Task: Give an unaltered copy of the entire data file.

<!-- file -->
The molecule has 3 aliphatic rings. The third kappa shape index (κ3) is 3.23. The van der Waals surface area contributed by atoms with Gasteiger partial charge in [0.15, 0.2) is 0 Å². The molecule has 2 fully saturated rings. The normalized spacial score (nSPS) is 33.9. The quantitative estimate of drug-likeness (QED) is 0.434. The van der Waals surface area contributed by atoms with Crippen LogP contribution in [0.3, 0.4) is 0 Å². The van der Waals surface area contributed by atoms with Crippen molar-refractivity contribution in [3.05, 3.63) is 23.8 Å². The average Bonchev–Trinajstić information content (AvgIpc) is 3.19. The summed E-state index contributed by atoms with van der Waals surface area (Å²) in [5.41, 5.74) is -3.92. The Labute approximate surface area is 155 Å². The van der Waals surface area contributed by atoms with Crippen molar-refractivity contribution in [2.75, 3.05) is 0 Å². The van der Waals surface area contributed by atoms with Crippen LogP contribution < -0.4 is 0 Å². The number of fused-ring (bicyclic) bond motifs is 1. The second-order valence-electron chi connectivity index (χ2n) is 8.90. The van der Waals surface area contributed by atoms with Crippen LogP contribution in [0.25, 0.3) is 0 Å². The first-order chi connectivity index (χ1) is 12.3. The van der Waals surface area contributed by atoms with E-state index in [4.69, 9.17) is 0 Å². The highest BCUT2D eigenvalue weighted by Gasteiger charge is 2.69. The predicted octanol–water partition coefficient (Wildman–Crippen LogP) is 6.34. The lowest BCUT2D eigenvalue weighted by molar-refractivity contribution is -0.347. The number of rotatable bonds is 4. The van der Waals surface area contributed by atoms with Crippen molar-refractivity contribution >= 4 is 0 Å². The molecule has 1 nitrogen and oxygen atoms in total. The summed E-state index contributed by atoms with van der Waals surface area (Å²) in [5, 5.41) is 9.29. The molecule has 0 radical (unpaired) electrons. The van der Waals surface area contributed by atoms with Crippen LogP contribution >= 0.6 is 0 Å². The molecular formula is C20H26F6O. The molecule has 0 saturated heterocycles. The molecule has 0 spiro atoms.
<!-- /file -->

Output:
The molecule has 3 aliphatic rings. The third kappa shape index (κ3) is 3.23. The van der Waals surface area contributed by atoms with Gasteiger partial charge in [0.15, 0.2) is 0 Å². The molecule has 2 fully saturated rings. The normalized spacial score (nSPS) is 33.9. The quantitative estimate of drug-likeness (QED) is 0.434. The van der Waals surface area contributed by atoms with Crippen LogP contribution in [0.3, 0.4) is 0 Å². The van der Waals surface area contributed by atoms with Crippen molar-refractivity contribution in [3.05, 3.63) is 23.8 Å². The average Bonchev–Trinajstić information content (AvgIpc) is 3.19. The summed E-state index contributed by atoms with van der Waals surface area (Å²) in [5.41, 5.74) is -3.92. The Labute approximate surface area is 155 Å². The van der Waals surface area contributed by atoms with Crippen molar-refractivity contribution in [2.75, 3.05) is 0 Å². The van der Waals surface area contributed by atoms with Crippen LogP contribution < -0.4 is 0 Å². The number of fused-ring (bicyclic) bond motifs is 1. The second-order valence-electron chi connectivity index (χ2n) is 8.90. The van der Waals surface area contributed by atoms with Crippen LogP contribution in [0.25, 0.3) is 0 Å². The first-order chi connectivity index (χ1) is 12.3. The van der Waals surface area contributed by atoms with E-state index in [4.69, 9.17) is 0 Å². The highest BCUT2D eigenvalue weighted by Gasteiger charge is 2.69. The predicted octanol–water partition coefficient (Wildman–Crippen LogP) is 6.34. The lowest BCUT2D eigenvalue weighted by molar-refractivity contribution is -0.347. The number of rotatable bonds is 4. The van der Waals surface area contributed by atoms with Crippen molar-refractivity contribution >= 4 is 0 Å². The molecule has 1 nitrogen and oxygen atoms in total. The summed E-state index contributed by atoms with van der Waals surface area (Å²) in [5, 5.41) is 9.29. The molecule has 0 radical (unpaired) electrons. The van der Waals surface area contributed by atoms with Crippen LogP contribution >= 0.6 is 0 Å². The molecular formula is C20H26F6O. The molecule has 0 saturated heterocycles. The molecule has 0 spiro atoms.